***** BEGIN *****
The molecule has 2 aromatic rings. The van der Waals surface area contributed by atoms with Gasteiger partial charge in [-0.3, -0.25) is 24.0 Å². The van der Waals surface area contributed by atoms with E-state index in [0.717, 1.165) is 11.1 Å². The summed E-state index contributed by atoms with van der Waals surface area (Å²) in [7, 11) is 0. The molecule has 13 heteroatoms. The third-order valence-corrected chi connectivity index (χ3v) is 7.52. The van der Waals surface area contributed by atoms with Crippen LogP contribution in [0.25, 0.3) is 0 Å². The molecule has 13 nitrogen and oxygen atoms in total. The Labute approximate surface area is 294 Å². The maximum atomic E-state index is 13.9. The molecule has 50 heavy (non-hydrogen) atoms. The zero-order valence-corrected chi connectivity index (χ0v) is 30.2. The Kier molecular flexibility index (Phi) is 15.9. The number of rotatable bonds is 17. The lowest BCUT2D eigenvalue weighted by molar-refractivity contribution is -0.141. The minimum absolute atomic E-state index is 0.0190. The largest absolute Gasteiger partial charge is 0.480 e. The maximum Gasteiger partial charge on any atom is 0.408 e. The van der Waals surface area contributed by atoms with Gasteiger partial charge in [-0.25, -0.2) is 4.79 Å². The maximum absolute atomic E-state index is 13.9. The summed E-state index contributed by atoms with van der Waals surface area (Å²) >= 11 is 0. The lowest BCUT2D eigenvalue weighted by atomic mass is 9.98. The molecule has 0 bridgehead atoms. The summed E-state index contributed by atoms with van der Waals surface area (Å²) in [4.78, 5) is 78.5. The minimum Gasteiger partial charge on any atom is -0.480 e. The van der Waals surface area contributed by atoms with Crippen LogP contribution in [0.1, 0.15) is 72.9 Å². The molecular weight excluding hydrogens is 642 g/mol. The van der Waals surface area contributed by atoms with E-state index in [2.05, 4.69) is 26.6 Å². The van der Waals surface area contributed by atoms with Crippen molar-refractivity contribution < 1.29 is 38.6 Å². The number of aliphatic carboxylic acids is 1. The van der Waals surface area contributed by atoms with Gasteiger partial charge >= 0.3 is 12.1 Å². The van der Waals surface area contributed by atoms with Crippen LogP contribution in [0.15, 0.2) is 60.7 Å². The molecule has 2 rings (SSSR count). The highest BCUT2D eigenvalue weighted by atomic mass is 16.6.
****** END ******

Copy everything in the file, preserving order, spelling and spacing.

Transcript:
The molecule has 2 aromatic rings. The van der Waals surface area contributed by atoms with Gasteiger partial charge in [-0.3, -0.25) is 24.0 Å². The van der Waals surface area contributed by atoms with E-state index in [0.717, 1.165) is 11.1 Å². The summed E-state index contributed by atoms with van der Waals surface area (Å²) in [7, 11) is 0. The molecule has 13 heteroatoms. The third-order valence-corrected chi connectivity index (χ3v) is 7.52. The van der Waals surface area contributed by atoms with Crippen LogP contribution in [0.25, 0.3) is 0 Å². The molecule has 13 nitrogen and oxygen atoms in total. The Labute approximate surface area is 294 Å². The maximum atomic E-state index is 13.9. The molecule has 50 heavy (non-hydrogen) atoms. The zero-order valence-corrected chi connectivity index (χ0v) is 30.2. The Kier molecular flexibility index (Phi) is 15.9. The number of rotatable bonds is 17. The lowest BCUT2D eigenvalue weighted by molar-refractivity contribution is -0.141. The minimum absolute atomic E-state index is 0.0190. The largest absolute Gasteiger partial charge is 0.480 e. The maximum Gasteiger partial charge on any atom is 0.408 e. The van der Waals surface area contributed by atoms with Gasteiger partial charge in [-0.25, -0.2) is 4.79 Å². The maximum absolute atomic E-state index is 13.9. The summed E-state index contributed by atoms with van der Waals surface area (Å²) >= 11 is 0. The lowest BCUT2D eigenvalue weighted by atomic mass is 9.98. The molecule has 0 bridgehead atoms. The summed E-state index contributed by atoms with van der Waals surface area (Å²) in [4.78, 5) is 78.5. The minimum Gasteiger partial charge on any atom is -0.480 e. The van der Waals surface area contributed by atoms with Crippen LogP contribution in [0.1, 0.15) is 72.9 Å². The molecular weight excluding hydrogens is 642 g/mol. The van der Waals surface area contributed by atoms with E-state index in [2.05, 4.69) is 26.6 Å². The van der Waals surface area contributed by atoms with Crippen molar-refractivity contribution < 1.29 is 38.6 Å². The number of aliphatic carboxylic acids is 1. The van der Waals surface area contributed by atoms with Gasteiger partial charge >= 0.3 is 12.1 Å². The van der Waals surface area contributed by atoms with Crippen LogP contribution in [0.15, 0.2) is 60.7 Å². The molecule has 2 rings (SSSR count). The highest BCUT2D eigenvalue weighted by atomic mass is 16.6.